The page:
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Sometimes the best principles are the simplest.

Disciple-making is a noble task, and in the interest of helping you pursue it we’re willing to go to great lengths (if you doubt this, check out our somewhat nerdy posts on helping you navigate pronouns and track down King Tiglath-Pileser III). Today we want to provide a basic challenge: share pretty much everything God is teaching you through His Word.

We wouldn’t be the first to point out that in the interest of promoting Bible study, evangelicals in the last several decades have sometimes disconnected that study from other people. Consider for a moment what it would be like, though, if someone else benefited every time you studied the Scriptures personally.

To unlock this scenario, we borrow again from our friends at Contagious Disciple Making, who suggest a conversational lead-in: “God taught me something today.” The phrase is pretty simple to employ. In conversation with either believers or non-believers, try interjecting something like “You know, God taught me something about that today.” Of course, it’s possible that the person will simply ignore your statement (somewhat likely) or look at you as if you had four heads (less likely in our über-tolerant society). If they show a sign of interest, though, you’ll simply paraphrase the central point of what you learned in your personal Bible study that day.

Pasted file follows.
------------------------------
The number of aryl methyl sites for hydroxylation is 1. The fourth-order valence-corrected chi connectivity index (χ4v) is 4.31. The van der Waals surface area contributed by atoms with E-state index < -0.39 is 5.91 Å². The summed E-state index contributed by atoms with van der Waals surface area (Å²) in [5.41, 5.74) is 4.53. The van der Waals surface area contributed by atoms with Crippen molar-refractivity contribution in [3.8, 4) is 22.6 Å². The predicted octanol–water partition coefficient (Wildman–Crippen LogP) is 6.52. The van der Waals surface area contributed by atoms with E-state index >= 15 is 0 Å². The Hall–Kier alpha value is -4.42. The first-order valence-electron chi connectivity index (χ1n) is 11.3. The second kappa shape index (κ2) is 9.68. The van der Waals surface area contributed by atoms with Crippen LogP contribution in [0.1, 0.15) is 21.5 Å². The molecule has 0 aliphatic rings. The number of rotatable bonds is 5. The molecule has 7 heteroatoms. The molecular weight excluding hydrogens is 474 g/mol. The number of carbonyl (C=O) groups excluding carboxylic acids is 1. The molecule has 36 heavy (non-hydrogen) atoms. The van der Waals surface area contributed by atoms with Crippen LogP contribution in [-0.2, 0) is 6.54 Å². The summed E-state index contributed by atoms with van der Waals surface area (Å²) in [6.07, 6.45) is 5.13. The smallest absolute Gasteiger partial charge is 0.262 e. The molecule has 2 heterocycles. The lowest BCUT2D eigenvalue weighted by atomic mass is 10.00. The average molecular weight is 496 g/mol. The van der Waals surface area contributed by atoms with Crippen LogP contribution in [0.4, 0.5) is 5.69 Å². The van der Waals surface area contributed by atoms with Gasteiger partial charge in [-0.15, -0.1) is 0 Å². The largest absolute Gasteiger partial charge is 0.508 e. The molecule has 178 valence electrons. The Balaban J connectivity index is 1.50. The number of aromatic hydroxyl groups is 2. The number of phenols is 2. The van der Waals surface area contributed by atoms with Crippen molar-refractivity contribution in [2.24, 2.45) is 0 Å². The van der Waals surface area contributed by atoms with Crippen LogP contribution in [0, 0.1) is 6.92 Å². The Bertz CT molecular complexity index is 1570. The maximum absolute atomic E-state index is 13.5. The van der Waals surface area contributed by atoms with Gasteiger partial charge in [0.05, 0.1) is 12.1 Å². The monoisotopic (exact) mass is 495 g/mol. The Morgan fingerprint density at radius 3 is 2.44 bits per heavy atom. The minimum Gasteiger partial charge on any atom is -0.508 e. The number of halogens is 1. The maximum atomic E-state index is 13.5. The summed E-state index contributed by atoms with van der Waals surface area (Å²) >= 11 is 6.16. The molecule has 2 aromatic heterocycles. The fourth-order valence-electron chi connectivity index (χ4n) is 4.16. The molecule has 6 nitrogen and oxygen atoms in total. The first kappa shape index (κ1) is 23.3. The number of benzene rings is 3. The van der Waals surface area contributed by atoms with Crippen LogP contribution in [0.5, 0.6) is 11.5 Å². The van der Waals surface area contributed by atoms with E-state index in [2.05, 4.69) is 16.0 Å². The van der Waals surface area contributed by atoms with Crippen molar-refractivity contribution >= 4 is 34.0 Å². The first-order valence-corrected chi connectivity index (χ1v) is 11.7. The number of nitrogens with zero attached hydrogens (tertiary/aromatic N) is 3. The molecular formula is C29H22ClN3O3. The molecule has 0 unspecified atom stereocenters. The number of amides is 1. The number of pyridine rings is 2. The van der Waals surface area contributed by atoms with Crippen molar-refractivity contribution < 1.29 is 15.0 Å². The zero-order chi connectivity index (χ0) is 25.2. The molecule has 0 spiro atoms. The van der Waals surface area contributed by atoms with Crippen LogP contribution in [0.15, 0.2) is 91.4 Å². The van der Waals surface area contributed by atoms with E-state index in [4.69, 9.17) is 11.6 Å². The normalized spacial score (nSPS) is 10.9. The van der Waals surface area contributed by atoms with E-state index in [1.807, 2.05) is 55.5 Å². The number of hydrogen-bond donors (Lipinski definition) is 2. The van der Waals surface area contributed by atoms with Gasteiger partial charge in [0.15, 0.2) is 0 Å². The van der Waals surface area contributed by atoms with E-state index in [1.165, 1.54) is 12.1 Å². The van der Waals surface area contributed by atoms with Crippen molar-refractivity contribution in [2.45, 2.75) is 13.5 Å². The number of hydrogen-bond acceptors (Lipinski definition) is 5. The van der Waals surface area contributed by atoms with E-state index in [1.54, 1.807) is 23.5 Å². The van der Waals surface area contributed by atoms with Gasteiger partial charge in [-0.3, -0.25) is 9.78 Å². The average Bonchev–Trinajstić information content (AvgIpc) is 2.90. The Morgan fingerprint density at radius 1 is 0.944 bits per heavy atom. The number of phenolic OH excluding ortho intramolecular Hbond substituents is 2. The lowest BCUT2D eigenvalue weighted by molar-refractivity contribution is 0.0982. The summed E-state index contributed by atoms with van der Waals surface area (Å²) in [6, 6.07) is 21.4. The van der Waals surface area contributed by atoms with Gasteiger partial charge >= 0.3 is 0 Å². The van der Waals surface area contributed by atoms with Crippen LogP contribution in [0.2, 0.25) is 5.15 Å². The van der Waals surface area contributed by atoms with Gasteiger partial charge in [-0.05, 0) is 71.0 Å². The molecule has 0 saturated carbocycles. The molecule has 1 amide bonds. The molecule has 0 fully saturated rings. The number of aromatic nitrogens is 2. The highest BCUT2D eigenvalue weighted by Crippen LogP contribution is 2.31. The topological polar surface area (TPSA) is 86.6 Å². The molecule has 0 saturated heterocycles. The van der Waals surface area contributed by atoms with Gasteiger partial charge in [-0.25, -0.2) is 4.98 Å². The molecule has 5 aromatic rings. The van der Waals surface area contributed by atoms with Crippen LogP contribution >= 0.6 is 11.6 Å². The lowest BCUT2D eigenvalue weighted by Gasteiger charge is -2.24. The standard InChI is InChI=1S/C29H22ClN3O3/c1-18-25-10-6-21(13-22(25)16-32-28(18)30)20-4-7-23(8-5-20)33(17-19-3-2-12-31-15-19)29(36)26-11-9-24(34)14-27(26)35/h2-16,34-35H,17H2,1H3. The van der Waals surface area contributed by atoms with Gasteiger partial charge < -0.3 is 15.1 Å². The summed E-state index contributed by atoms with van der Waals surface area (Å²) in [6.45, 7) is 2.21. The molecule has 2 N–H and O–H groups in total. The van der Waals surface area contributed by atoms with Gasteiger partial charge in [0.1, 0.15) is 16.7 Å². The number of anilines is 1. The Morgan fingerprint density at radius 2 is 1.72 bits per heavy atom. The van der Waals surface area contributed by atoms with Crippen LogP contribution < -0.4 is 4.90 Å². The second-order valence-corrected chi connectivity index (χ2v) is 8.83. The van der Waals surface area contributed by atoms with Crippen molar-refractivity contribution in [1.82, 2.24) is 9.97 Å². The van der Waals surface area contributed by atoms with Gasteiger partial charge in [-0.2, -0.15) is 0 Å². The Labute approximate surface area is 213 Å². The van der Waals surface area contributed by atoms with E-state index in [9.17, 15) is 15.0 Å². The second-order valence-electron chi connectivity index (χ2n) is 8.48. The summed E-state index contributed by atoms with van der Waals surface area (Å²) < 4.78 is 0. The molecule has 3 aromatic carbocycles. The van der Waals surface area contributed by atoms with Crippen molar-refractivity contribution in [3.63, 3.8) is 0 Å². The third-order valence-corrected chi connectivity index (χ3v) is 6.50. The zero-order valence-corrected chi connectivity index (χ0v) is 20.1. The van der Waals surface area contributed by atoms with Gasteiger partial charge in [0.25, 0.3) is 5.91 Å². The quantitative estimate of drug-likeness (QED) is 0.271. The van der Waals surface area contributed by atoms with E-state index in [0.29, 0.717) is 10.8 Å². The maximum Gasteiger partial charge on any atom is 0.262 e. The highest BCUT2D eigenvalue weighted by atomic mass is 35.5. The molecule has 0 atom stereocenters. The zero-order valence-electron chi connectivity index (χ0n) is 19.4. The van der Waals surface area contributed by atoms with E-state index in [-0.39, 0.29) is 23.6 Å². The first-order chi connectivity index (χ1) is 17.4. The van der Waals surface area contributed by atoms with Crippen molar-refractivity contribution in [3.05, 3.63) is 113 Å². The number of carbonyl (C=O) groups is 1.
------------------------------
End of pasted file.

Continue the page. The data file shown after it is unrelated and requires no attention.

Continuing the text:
Simple, right? Try putting this into practice today by testing it out, and then let us be happy with you by leaving us a comment on how it went.

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5 Responses

  1. Dustin says:

    Another good way to insert what God is teaching us into a conversation is to say, “I read something interesting today.” Then, after sharing what you read, invite some feedback, “What do you think about that?” Look out though, because they might just tell you what they really think.

    • Beau Stanley says:

      Dustin, thanks for the response. This is a great lead-in – maybe more versatile than the one I suggested. Great idea to ask for feedback, too, as this invites a conversation rather than just a monologue.

    • Eric says:

      Great approach, very natural and a great way to build a friendship by talking about deeper things. Keep it up!

  2. Kelly Reichert says:

    I’ve used something similar twice recently. It does start the conversation.

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